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Thread: Aurgh...I will never not prewash again...

  1. #26
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    Quote Originally Posted by bakermom View Post
    All of you that wash in the hottest water you can- have you ever read the care instructions on the ends of the bolts? they say wash in cold water. maybe that is why you all get so much shrinkage. If you want the best results, follow the care instructions.

    Found these instructions on fabrics:
    http://www.denverfabrics.com/pages/s...are-quilts.htm
    I am aware of those instructions.

    HOWEVER - I make quilts that I know are going to be 'used hard' - and I am also reasonably sure that the new owner will probably be doing well to just get the things washed now and then - forget about any TLC! As long as they don't use bleach, the quilt should turn out fine.

  2. #27
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    Quote Originally Posted by bakermom View Post
    All of you that wash in the hottest water you can- have you ever read the care instructions on the ends of the bolts? they say wash in cold water. maybe that is why you all get so much shrinkage. If you want the best results, follow the care instructions.

    Found these instructions on fabrics:
    http://www.denverfabrics.com/pages/s...are-quilts.htm
    rather ironic, don't you think? When so many people are using Retayne and/or Synthropol to treat their fabrics - and both of them need HOT water to work their magic

  3. #28
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    I am sorry so many of you have had such issues.

    Maybe one of the reasons I DON'T have a lot of problems is I don't wash anything but greasy work clothes and my sons' running clothes in hot water. That is way too expensive.

    I prewash batiks and flannels, both in cold water. I press everything else before I use it including my batting. All of this "preshrinks" most things. Works for me and that is what I am sticking with.

  4. #29
    Super Member Caswews's Avatar
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    I have picked up jelly rolls that have shrunk on me, I too thought it was just stiff and needed a pre wash. So it can be any kind of fabric that can shrink on a person. If you don't like the fabric now, put it asided for something else and get a new fabric. I use items like that for stuffing toys when it becomes that bad from shrinkage.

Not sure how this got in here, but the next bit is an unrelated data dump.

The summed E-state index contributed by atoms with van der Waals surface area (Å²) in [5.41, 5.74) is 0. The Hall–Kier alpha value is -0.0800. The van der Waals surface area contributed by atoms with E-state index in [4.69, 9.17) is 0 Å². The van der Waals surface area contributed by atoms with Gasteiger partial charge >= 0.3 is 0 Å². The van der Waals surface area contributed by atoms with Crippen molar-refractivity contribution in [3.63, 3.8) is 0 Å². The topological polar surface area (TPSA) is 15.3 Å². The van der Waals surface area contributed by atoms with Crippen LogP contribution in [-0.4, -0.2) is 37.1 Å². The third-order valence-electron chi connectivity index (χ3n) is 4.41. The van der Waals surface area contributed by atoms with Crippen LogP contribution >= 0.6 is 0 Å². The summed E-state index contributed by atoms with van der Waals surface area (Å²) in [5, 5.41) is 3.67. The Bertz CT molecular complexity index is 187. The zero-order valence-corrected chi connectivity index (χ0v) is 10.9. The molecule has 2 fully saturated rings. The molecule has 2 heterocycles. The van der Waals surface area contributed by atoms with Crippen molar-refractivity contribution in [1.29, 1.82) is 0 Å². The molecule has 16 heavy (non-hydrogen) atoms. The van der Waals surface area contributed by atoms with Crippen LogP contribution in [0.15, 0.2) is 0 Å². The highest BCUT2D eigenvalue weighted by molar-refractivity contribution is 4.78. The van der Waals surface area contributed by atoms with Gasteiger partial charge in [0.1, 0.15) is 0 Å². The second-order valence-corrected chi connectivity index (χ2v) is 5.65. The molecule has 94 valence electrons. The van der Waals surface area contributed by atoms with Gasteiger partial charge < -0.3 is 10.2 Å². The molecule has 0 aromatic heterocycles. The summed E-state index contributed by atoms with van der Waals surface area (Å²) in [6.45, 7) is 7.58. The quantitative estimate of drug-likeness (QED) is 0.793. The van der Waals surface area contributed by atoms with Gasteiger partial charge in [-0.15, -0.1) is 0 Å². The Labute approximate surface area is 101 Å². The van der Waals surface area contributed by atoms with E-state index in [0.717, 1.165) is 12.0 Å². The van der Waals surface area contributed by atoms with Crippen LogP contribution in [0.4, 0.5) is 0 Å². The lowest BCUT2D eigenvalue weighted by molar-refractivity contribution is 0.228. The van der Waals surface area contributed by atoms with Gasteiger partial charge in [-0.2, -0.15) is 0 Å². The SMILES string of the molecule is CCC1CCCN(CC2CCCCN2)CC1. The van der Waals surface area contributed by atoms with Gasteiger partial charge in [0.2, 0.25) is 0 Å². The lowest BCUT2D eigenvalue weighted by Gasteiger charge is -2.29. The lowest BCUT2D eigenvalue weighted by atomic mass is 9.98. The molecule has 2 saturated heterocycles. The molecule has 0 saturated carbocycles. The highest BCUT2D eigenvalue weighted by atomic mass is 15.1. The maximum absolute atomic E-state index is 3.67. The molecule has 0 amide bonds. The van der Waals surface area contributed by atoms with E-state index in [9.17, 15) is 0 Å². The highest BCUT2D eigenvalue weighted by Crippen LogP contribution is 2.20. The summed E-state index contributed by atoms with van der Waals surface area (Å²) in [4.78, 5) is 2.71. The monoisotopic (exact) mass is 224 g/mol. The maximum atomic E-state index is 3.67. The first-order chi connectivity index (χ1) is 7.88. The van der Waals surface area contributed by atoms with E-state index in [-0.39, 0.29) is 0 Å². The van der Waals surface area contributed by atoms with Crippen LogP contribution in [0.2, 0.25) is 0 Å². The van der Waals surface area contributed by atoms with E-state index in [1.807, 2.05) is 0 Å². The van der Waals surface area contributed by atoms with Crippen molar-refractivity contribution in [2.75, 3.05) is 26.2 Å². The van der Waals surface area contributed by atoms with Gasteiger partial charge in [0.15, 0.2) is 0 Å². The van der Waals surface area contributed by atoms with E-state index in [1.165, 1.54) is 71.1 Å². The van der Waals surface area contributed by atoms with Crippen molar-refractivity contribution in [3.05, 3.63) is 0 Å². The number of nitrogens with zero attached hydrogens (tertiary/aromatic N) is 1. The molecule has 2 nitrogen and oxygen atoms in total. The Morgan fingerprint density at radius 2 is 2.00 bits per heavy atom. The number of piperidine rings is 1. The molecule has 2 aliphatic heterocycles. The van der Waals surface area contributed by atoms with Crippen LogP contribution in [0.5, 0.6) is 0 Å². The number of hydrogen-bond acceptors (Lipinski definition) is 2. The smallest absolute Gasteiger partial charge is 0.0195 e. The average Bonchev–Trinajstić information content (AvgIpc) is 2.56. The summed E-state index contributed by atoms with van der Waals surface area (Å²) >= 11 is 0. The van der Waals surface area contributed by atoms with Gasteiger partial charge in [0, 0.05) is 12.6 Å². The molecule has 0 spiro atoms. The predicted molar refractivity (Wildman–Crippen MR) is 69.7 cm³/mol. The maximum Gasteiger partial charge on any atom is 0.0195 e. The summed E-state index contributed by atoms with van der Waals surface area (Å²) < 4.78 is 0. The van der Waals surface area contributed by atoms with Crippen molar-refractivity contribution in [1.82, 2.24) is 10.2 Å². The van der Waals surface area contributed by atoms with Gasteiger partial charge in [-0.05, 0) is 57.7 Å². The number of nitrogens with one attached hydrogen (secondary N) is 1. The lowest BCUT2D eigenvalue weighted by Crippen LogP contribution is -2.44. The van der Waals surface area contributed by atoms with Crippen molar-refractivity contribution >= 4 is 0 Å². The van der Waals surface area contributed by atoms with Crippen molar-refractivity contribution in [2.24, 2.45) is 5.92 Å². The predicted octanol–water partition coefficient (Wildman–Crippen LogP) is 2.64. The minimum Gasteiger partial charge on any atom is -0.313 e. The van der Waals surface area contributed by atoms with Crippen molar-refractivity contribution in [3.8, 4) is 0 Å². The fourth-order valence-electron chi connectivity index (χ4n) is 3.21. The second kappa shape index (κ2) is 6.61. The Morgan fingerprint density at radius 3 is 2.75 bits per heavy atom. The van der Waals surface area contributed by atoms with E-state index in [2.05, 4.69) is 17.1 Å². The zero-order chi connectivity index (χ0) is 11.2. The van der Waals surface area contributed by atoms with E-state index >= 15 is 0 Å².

When Life brings big winds of change that almost blows you over.Hang on tight and Believe.
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  5. #30
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    I have that the no pre-wash advice often comes from designers and shop owners who have no intention to wash a quilt. They are making them for wall quilts or show quilts and not for using them. They say that you don't have to wash the fabrics but I always prewash. I want my quilts to be loved and used not hung on the wall or displayed only. Even the good batiks have some color loss when washed....not every one but it only takes one in a quilt to fade t ruin a quilt. Choose your threads wisely as well. I have a quilt that was quillting maybe ten years ago by a professional and the thread (multi-colored) used ran in areas. I have no idea what brand was used. I hope the thread are much improved now.

  6. #31
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    My feet are firmly planted in on the prewash side...that said however. I've had red bleed a second go round after prewashing. I now set all my reds with salt water when I wash it.

  7. #32
    Super Member JoanneS's Avatar
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    Quote Originally Posted by bearisgray View Post
    I've had Michael Miller black - which I purchased from a LQS - shrink over 2.5 inches in width.

    I'm with your husband - soak those pieces in hot water - actually measure them before and after - just for kicks - roll them out in a towel to get rid of some of that water - and then dry them on a towel bar or drying rack.

    I really can't tell - just by looking at a fabric - how it's going to behave. I've measured hundreds of fabrics before and after soaking them in hot water and washing them to see if there was any shrinkage. Some shrink not at all - including 'fabrics purchased at WalMart' - and I've had some noticeable shrinkage from fabrics purchased from all sources.
    Both the washing AND drier shrink the fabrics, so you need to do both to get the full effect. Some fabrics, esp flannels, continue to shrink for 2 or 3 wash/dry cycles.

  8. #33
    Junior Member judord's Avatar
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    I, for one, cannot believe that so many of you on this board, do not pre-wash. The first thing I was taught was to pre-wash any fabric that I bought when I brought it into the house. We have no guarantee's on ANY fabric we buy and the safest way is to pre-wash. That way I never have any surprise's like yours. I am so sorry for you. What a nasty way to learn that lesson. Good luck to you.
    Judy
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  9. #34
    Super Member JoanneS's Avatar
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    Quote Originally Posted by simpsonfs View Post
    I have that the no pre-wash advice often comes from designers and shop owners who have no intention to wash a quilt. They are making them for wall quilts or show quilts and not for using them. They say that you don't have to wash the fabrics but I always prewash. I want my quilts to be loved and used not hung on the wall or displayed only. Even the good batiks have some color loss when washed....not every one but it only takes one in a quilt to fade t ruin a quilt. Choose your threads wisely as well. I have a quilt that was quillting maybe ten years ago by a professional and the thread (multi-colored) used ran in areas. I have no idea what brand was used. I hope the thread are much improved now.